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dc.contributor.advisorMatthias, Carmel Rose.
dc.creatorKisten, Annite.
dc.date.accessioned2013-08-28T06:10:52Z
dc.date.available2013-08-28T06:10:52Z
dc.date.created2001
dc.date.issued2001
dc.identifier.urihttp://hdl.handle.net/10413/9516
dc.descriptionThesis (M.A.)-University of Durban-Westville, 2001.en
dc.description.abstractForensic social work is a fairly new concept in the South African context. However, the activities of forensic social work began with the dawn of the profession itself. In recent times the demand for social workers in court has spiraled. The researcher endeavored to explore the perceptions and experiences of social workers functioning in the courts. Further, the problems that they encountered were also examined. The results of this qualitative study stem from in-depth interviews with thirteen social workers. The main findings indicate that the majority of social workers had not received any training in legal processes prior to their first experience in court. Social workers also perceived legal officials to be lacking in training in respect of child related issues. Social workers are generally called to testify in relation to their expertise of a specific child, and not in relation to their expertise of subject matter. In view of the demands placed upon social workers to appear in court, it is recommended that social workers endeavor to organise themselves into a group that can lobby for the recognition of social workers as experts. It is the researcher's contention that such a concerted effort by social workers will improve the status of the profession in the legal system.en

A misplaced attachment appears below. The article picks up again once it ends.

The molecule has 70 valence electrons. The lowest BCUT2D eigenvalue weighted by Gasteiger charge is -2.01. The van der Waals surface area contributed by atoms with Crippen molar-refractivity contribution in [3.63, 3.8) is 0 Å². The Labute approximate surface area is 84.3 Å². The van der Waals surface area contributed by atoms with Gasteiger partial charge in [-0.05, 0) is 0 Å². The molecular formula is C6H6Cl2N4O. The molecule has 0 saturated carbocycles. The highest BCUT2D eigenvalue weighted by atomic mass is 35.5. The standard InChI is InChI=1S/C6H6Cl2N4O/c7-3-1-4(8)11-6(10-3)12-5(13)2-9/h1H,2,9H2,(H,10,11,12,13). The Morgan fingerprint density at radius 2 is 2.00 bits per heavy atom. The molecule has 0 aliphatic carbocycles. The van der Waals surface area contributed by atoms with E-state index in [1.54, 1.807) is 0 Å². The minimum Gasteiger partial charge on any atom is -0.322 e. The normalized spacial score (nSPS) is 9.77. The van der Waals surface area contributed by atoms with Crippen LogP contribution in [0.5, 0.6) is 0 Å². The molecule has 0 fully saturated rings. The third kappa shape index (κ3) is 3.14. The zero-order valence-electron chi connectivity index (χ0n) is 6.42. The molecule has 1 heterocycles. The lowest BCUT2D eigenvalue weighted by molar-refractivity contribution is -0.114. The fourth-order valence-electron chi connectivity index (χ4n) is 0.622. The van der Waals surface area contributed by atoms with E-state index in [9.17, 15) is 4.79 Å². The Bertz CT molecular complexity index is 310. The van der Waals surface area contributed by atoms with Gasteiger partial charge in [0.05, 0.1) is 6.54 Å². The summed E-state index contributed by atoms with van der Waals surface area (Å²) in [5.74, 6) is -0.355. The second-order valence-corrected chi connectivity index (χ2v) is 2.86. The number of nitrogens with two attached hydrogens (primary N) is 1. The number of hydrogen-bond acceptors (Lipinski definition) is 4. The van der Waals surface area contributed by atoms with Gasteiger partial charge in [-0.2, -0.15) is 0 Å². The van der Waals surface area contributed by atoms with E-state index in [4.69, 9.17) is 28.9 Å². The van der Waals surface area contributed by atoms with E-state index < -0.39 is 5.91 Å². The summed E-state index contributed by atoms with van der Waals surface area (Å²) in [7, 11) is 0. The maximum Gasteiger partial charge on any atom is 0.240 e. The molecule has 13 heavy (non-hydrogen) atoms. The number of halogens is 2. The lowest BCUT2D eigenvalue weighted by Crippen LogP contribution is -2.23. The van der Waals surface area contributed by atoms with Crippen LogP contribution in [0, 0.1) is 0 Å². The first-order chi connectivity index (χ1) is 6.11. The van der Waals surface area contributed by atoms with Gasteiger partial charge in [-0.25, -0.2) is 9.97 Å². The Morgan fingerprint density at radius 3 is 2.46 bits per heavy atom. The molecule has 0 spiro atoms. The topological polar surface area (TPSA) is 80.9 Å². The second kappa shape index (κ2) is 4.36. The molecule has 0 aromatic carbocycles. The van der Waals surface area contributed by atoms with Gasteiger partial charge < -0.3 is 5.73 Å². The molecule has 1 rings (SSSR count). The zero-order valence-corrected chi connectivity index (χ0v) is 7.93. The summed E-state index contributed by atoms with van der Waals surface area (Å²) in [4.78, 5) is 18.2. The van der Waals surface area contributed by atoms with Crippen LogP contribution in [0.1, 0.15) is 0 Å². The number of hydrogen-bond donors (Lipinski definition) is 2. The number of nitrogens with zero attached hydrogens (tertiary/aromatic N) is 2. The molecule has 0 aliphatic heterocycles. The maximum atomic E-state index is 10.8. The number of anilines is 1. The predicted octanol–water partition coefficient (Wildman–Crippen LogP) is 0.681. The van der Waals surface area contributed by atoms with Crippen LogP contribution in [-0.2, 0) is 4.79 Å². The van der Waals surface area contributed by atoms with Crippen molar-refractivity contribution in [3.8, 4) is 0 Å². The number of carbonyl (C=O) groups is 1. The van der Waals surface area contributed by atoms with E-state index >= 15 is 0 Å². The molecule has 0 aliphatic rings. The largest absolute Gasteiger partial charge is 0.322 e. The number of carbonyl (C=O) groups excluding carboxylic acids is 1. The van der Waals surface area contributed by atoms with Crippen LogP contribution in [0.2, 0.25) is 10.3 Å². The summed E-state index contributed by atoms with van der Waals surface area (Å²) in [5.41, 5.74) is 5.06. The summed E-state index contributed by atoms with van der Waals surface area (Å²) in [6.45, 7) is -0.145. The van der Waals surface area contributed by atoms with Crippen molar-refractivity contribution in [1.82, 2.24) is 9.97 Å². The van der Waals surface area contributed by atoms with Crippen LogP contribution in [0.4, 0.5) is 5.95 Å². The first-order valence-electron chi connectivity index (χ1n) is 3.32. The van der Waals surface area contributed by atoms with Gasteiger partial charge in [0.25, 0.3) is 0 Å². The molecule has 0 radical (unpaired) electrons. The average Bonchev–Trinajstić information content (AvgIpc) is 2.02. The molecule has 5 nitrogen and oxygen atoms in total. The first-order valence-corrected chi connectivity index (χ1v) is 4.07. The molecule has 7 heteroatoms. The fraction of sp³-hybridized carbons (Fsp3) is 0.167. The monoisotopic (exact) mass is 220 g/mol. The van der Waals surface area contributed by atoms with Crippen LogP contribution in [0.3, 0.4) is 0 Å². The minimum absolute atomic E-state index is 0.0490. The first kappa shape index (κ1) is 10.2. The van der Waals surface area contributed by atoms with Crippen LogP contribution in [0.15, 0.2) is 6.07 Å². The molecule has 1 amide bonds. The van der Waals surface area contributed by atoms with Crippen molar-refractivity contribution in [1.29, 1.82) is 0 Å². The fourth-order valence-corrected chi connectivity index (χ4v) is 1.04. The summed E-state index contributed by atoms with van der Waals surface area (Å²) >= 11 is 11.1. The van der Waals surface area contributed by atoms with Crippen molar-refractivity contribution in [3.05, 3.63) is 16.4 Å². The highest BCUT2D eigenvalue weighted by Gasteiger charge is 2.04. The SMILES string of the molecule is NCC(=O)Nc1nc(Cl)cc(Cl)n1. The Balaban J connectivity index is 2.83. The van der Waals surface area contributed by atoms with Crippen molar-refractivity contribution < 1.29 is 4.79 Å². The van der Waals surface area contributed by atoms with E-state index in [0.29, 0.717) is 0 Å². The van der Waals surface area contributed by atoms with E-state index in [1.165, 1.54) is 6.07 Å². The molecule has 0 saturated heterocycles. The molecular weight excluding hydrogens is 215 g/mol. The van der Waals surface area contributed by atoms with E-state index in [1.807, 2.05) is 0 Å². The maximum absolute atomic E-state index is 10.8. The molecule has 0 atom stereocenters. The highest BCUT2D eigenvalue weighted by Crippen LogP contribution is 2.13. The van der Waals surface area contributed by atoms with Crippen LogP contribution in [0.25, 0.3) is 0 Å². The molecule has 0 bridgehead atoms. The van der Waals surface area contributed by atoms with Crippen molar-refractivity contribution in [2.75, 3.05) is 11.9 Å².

dc.language.isoen_ZAen
dc.subjectForensic sciences.en
dc.subjectSocial service.en
dc.subjectSocial workers.en
dc.subjectTheses--Law.en
dc.titleSocial workers' experiences of the court process : an examination of the perspectives of social workers in the Durban Metropolitan area.en
dc.typeThesisen


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